This and the paragraphs that followed was great stuff and I loved the irony or first condemning "Victorian science" (i.e., the rise of positivism, scientific laws, etc.) and then basically providing a parody of the tedium of doing the science of a technician working on the factory floor of science (the lab), industriously (a defining criteria of the Victorian era?) cranking out (mass producing?) factoids with machine precision (using mathematical tools to process the raw materials (data) provided) for the approval of some usually unseen manager/overseer (top scientist) in service of some largely unknown purpose. The tedium and drudgery comes through nicely and I strongly suspect (but I will definitely highlight in my own use) an influence from Foucault's "Discipline and Punish" - Foucault and derivatives in critiques of science definitely used many of the same devises and illusions.

So yeah, I got this and liked it. Gave me a whole mess of grins and I am still chuckling..
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Re: Philosophy and Science

Postby Braininvat on January 3rd, 2017, 12:56 pm 

Was that intentional irony? I may have missed that....
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Re: Philosophy and Science

Postby Forest_Dump on January 3rd, 2017, 1:27 pm 

Braininvat wrote:Was that intentional irony? I may have missed that....


I certainly assumed so. Must be. The images of "scientists" (definitely more like technicians) toiling in labs with tedious gathering and processing is not just industrial, it is almost out of Dante's Inferno. Truth be told, although I certainly still do some automaton-like measurement of things in a "lab" (in my case more like the older cottage industry) to manufacture data that can then be number-crunched to create factoids that can THEN be interpreted in what I hope and intend is a properly scientific manner, it was precisely this kind "lab life" I found it necessary to avoid if I didn't want to loose sight of the real world out there. Its a "to each their own" kind of thing and I don't want to put down those who live in these, to me but only to me, sterile kinds of boxes but personally (and I repeat IMHO) working in those kinds of labs puzzling through simplistic models of reality in order to control as much as possible so that only one or two factors can vary and then translate into some mathematical jibberish was and is 1) too much like working in a factory or cubicle office building (shades of the Dunder-Mifflin paper supply company) and 2) pretty much my definition of hell.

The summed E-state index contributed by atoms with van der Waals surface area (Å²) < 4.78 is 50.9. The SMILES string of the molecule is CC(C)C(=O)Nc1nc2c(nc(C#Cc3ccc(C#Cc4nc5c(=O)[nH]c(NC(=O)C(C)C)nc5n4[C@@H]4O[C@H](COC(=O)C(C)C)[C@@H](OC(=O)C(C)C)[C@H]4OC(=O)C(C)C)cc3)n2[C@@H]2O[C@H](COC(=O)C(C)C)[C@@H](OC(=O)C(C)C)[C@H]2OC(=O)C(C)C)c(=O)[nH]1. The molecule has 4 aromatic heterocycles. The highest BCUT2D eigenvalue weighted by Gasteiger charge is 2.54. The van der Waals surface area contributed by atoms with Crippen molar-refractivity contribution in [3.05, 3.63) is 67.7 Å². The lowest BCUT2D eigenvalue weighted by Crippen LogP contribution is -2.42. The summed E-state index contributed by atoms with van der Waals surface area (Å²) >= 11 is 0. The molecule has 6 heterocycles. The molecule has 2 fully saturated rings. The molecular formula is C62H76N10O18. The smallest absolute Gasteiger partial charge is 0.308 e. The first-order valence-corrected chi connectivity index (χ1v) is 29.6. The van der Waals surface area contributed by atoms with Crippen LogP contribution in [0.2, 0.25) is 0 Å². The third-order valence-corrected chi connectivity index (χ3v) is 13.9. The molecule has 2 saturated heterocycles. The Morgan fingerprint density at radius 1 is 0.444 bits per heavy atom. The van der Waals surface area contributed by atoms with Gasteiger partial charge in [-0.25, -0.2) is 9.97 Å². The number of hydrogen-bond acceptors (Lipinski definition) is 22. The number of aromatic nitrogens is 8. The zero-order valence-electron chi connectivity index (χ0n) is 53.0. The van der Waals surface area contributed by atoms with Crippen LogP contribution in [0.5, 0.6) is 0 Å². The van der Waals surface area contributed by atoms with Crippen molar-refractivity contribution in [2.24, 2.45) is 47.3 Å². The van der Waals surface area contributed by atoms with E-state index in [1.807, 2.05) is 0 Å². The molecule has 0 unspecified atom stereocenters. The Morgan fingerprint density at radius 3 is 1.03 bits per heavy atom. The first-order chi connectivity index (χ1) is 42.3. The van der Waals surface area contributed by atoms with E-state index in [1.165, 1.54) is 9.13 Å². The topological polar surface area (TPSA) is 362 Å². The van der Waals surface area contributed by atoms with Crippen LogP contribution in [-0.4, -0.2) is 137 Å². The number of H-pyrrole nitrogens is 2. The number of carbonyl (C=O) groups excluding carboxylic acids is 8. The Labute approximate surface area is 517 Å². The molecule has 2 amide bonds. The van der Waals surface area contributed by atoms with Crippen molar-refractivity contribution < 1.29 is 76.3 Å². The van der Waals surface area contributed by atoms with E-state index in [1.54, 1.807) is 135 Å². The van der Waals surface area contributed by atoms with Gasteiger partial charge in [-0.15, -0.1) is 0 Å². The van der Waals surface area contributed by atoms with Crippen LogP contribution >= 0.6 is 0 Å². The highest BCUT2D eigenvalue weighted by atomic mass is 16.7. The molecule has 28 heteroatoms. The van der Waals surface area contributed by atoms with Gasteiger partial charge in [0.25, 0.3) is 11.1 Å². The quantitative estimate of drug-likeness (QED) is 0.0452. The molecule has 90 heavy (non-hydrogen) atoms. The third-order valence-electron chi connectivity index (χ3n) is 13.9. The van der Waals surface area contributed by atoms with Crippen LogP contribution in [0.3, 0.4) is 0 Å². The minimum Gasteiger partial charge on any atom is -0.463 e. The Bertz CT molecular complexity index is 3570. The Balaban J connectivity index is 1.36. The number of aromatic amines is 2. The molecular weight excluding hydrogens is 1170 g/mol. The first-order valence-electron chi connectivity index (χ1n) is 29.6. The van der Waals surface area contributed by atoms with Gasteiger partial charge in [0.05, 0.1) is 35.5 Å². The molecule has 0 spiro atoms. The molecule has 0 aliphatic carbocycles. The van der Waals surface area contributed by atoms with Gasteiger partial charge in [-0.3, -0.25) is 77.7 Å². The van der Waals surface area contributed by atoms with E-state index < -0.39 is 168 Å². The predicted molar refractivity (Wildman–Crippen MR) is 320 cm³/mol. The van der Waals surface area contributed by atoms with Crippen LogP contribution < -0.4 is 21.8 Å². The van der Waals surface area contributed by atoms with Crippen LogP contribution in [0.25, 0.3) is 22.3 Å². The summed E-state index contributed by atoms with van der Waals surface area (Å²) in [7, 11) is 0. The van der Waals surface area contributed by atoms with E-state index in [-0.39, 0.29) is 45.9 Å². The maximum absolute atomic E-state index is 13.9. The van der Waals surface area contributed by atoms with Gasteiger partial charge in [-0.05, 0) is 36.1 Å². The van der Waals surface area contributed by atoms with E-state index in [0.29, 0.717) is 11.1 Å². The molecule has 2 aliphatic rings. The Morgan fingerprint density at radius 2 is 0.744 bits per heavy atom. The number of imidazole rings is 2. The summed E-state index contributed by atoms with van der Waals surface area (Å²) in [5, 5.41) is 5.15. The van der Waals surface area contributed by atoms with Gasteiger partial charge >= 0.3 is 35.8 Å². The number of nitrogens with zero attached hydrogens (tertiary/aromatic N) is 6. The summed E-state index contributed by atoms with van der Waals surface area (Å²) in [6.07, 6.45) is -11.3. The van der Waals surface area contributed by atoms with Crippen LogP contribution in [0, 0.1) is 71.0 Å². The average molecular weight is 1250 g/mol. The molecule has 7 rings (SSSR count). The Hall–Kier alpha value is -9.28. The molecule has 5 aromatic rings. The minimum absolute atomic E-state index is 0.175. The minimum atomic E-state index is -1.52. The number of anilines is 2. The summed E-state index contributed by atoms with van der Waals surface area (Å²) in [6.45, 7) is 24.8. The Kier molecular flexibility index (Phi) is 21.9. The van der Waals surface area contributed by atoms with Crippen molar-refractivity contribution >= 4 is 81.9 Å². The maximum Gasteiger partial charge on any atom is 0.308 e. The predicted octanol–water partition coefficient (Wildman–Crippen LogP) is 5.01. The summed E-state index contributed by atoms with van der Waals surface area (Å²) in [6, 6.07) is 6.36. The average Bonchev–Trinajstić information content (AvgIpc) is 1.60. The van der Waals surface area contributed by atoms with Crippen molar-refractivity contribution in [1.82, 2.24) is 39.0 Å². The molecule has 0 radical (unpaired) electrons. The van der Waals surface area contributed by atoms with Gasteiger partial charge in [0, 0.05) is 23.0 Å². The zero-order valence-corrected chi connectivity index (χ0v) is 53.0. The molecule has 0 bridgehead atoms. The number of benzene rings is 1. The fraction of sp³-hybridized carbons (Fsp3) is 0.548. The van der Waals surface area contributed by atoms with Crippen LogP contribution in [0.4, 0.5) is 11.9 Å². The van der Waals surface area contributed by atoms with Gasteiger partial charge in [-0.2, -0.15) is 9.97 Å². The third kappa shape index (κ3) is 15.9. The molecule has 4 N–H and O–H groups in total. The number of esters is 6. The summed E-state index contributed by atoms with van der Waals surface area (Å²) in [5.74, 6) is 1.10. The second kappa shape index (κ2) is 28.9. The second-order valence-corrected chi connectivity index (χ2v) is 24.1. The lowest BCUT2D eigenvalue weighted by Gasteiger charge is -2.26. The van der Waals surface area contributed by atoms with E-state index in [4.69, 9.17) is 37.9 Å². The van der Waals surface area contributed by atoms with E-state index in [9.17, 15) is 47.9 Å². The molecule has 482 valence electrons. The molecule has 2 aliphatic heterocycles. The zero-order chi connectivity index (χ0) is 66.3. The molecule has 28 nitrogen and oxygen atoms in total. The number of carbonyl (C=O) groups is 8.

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Re: Philosophy and Science

Postby Forest_Dump on January 3rd, 2017, 1:46 pm 

I should amplify a bit I think. Those kinds of lab setting certainly do have their place as both the factories of puzzle solving in "normal science" (to use Kuhn's terminology) and as kinds of "boot camps" for training and indoctrination in science, which certainly also has its place, of course. For many kinds of things these functions are indispensible and include a lot of the necessary but, as noted by Hyksos, tedious and mundane chores in the application of scientific methods (including things like forensics, the processing of fossils and artifacts but certainly also the manipulation of genes, chemicals, quarks, etc.). But, while I certainly did enjoy the stability and belief in control, etc., gained by the invention or production of things I found useful in some ways, plus the production of a steady pay cheque, eventually I also found I got something else - incentive to get out of there and back into some kind of real world that I found I was beginning to loose sight of. But how much of it is really "science"? Well, some, but IMHO a very limited kind of science. To each their own.
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Re: Philosophy and Science

Postby Serpent on January 3rd, 2017, 3:22 pm 

It's comforting that mundane minds, too, have their little place in the constellation of Science.
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Re: Philosophy and Science

Postby Forest_Dump on January 3rd, 2017, 3:41 pm 

Serpent wrote:It's comforting that mundane minds, too, have their little place in the constellation of Science.


Indeed. Even undergrads and lab rats can sometmes ask questions that make you sit back and think and re-assess things (out of the mouths of babes as it were). But preferably later after work and over a beer, etc. (Come to think of it, wasn't some great insight into nuclear fission or fission tracks, made over a glass of beer?)
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Re: Philosophy and Science